Limoneira (NASDAQ:LMNR) is a diversified citrus growing, packing, selling and marketing company with related agribusiness activities and real estate development operations. Lemons and avocados are two main staples of the business. With the growing popularity of the high fat keto diet, avocado demand has surged. The stock has been a tough investment, but has been great to trade. We think on the next leg lower you start buying for a trade. The company has some debt, but is battling inflationary costs quite well. The company is upping avocado plantings and strategically selling certain assets to dramatically increase cash flow. That is one thing people do not realize about this company, it not only is a produce type company (and we love the mantra that people need to eat), but they also have a very lucrative portfolio of real estate assets. We think the stock can be bought into weakness for a run higher. Let us discuss.
Here at BAD BEAT we like to give you the direct plays we are running. No guesswork. Here is how we would play this:
Target entry 1: $12.60-$12.80 (33% of a position)
Target entry 2: $12.00-$12.20 (33% of a position)
Target entry 3: $11.25-$11.50 (33% of a position)
Target exit: $15+
Stop loss: $9.90
So there you have the way we would play this. It is possible you only get one entry, and make a good profit, high quality problem. You still made money. We like scaling in versus buying all at once. It is a big mistake to buy all at once in our opinion. This name is ripe for a trade. Performance has been strong.
The company had just started to rebound from the COVID crisis that had lasting impacts and things were seemingly about to be back to normal when the markets took it on the chin starting back in February of this year. It has been a long bear market. Inflation has been horrible, and food prices have rocketed higher. While labor costs and supply costs have risen for the company, the selling price of its products has been mixed, but the company is operating efficiently.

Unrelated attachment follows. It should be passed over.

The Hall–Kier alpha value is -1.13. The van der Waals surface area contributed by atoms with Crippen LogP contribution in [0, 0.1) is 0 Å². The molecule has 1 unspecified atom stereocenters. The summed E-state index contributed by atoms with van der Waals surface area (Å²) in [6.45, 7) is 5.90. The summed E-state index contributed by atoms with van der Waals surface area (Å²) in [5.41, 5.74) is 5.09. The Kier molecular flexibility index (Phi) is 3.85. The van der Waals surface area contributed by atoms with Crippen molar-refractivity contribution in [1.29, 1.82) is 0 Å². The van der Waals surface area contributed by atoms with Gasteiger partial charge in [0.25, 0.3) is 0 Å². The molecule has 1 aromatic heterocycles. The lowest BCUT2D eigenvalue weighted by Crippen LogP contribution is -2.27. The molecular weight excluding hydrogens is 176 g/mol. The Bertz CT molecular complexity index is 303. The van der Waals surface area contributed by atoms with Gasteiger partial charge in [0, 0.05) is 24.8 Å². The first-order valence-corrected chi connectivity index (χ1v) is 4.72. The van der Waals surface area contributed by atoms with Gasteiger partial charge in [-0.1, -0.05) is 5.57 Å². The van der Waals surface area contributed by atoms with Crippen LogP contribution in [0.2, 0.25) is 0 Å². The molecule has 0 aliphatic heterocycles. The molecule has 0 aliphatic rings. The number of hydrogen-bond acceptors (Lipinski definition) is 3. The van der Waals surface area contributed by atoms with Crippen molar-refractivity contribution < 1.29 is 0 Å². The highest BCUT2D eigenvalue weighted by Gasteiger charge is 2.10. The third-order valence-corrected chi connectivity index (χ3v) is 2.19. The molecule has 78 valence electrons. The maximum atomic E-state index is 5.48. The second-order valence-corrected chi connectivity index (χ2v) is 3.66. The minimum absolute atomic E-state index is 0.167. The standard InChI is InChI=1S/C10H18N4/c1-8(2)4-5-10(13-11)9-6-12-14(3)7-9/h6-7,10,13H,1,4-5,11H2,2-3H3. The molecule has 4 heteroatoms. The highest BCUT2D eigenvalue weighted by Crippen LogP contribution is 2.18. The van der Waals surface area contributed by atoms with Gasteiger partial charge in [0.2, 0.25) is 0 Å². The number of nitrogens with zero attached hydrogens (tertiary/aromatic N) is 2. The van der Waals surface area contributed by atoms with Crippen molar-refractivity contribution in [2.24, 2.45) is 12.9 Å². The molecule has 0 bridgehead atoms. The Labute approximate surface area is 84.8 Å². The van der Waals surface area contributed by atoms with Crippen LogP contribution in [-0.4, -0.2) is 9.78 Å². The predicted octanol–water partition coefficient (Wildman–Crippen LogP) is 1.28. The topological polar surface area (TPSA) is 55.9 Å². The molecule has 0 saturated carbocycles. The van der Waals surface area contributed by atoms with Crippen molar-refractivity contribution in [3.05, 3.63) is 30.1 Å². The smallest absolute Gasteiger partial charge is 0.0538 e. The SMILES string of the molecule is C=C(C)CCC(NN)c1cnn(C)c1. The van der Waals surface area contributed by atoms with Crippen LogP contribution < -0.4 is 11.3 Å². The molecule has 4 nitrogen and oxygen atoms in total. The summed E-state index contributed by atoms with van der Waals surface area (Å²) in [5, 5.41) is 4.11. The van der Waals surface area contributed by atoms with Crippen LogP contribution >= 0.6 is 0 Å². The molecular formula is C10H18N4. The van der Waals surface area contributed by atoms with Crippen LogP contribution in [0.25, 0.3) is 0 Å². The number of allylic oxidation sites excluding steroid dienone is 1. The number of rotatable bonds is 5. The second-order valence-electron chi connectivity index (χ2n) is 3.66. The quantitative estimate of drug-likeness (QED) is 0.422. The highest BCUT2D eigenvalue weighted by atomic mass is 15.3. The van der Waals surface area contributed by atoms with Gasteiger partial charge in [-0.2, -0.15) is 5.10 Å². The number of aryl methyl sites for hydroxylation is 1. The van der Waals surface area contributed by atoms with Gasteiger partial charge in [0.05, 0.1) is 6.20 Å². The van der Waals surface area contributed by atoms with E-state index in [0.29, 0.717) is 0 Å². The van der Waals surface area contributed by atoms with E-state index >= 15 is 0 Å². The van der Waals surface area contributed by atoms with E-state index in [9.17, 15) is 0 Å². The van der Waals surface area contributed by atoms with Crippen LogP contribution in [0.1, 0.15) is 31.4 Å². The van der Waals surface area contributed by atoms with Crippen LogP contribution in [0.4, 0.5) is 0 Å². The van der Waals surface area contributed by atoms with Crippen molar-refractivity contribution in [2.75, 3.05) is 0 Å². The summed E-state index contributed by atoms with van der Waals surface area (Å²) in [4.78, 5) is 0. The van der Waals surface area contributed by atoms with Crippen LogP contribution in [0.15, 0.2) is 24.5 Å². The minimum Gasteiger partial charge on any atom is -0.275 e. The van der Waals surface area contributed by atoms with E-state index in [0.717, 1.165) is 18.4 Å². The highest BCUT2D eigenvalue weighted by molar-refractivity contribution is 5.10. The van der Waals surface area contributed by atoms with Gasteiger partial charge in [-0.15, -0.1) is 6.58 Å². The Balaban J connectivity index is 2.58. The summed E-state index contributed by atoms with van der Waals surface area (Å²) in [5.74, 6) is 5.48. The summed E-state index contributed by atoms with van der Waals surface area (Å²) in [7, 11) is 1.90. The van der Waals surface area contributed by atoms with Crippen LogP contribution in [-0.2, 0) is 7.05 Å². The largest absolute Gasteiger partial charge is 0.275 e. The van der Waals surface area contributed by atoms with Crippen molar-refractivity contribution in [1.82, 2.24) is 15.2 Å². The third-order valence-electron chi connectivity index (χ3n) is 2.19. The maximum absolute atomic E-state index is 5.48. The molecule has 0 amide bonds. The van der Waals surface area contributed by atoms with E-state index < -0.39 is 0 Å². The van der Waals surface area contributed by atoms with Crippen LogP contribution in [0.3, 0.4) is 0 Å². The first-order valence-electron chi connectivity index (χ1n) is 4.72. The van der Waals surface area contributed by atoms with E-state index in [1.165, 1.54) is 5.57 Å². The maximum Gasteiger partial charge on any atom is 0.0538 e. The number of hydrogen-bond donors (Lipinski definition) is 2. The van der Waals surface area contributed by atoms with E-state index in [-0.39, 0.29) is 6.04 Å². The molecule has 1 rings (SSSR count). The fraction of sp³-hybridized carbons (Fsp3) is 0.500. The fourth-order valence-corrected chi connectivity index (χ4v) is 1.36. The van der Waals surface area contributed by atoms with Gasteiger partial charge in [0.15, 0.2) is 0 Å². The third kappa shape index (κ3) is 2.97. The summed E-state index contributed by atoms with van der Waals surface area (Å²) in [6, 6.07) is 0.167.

In its just reported Q3, the company actually beat consensus estimates on the top and bottom line. After lots of damage to the earnings potential of the company from the pandemic, and then from a tough growing season in 2021, the company has bounced back (even though the stock really has not, though we are off the lows). Revenue jumped year-over-year.
While the company still pays a dividend, the selloff in shares has brought the yield to a respectable 2.3%. With bonds falling bond yields have risen so this yield is not impressive, but is a nice bonus for what should really be a growth company. The company has of course increased the size of its acreage year after year, on average, though is selling some now. For years there was a ton of CAPEX spending and a good amount of long-term debt, about $129 million of it.
There were a lot of positives in Q3, including the company seeing solid sales and earnings. Total net revenue was $58.9 million, compared to total net revenue of $49.1 million a year ago. A nice 20% jump! Agribusiness revenue was $57.6 million, compared to $48.0 million in the third quarter of last year. Other operations (like specialty citrus and other crops) revenue was similar to the prior fiscal year at $1.3 million.
Citrus drives a chunk of sales. Fresh lemon revenue rose to $27.8 million, compared to $24.4 million during the 2021 quarter. Volumes were up significantly with restaurant and food service demand being strong. While volume was strong, fresh lemon pricing was down. Further, supply chain and freight costs are up as is labor. That said, with fresh lemon pricing was down to $18.39 per carton from $21.34 average price per carton a year ago which was a bit of a surprise. But the volumes surged. The company sold 1.512 million cartons vs. 1.144 million cartons a year ago.